Thousands of years of civilization and over 20 cultures have left their mark on Mardin, all of which manifests itself in the mosques, palaces, churches and the fascinating Sabanci Mardin City museum. The Syriac Orthodox faith is still practiced by a good part of the population which is why Mardin is one of the few places in Turkey where you can hear the call to prayer from the mosque and the ringing of church bells simultaneously.

The next day, I decided to hire a car and driver to take me to Hasankeyf, a decision which I have not regretted because my driver was extremely knowledgeable and he showed me places I would otherwise not have known about.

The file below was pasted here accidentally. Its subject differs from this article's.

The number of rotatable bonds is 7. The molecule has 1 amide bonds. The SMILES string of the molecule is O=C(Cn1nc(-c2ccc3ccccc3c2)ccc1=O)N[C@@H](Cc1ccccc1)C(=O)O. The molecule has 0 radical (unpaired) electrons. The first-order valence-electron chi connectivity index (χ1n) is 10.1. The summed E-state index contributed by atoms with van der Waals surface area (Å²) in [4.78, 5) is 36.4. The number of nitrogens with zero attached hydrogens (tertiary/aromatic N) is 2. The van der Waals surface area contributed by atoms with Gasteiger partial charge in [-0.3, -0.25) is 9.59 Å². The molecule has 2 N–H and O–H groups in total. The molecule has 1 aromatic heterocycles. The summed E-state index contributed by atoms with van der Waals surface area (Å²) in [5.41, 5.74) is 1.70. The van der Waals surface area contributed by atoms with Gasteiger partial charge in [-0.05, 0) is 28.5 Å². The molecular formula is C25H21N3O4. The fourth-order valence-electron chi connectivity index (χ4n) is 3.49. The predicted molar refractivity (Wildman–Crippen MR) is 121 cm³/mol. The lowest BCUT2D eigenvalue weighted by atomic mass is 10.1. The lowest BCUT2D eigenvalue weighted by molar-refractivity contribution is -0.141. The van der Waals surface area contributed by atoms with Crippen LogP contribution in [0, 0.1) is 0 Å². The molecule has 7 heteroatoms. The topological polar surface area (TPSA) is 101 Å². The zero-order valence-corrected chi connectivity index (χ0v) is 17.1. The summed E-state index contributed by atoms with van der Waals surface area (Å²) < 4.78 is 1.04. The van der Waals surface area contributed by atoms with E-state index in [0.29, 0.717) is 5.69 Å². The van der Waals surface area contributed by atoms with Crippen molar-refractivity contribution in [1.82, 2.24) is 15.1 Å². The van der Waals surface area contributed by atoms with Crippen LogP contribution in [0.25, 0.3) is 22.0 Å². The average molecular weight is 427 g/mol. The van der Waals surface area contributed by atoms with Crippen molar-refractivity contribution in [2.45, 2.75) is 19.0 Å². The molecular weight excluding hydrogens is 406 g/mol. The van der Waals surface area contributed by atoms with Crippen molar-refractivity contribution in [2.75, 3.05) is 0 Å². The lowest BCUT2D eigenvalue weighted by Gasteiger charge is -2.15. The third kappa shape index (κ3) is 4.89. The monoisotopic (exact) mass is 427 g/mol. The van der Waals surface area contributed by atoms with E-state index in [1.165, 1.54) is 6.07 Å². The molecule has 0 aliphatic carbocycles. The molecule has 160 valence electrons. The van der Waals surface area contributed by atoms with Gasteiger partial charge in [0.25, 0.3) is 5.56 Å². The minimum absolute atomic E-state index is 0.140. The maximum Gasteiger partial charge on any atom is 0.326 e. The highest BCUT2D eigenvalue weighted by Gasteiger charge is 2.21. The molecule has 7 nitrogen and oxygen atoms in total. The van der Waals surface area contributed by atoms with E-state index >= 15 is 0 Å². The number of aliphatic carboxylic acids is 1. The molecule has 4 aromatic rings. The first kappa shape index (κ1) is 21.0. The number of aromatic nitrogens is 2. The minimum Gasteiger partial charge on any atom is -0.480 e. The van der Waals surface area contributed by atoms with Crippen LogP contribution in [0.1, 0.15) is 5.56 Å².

Hasankeyf was all I expected and more! It’s an incredible feeling  when something  you only know from photographs appears in all its glory. The bridge is stunning and to think that it will all disappear soon is just so sad. I saw a flock of goats and their keepers lounging in the shadow of trees right down at the river bank and asked my driver if he could take me there. He did, and we spent some time playing with the goats, dipping our feet into the water, and chatting with the Kurds who guarded and milked the goats. It was a scene which could have played itself out, unchanged, hundreds of years ago. Although it was only the end of May, it was already very hot. So I dispensed with climbing up to the remains of the huge castle which gives the place its name: Hassan’s seat or Hassan’s delight. The blue tiled Hamam is currently being restored, so I could only see it from a distance. I did, however, get quite close to some of the caves.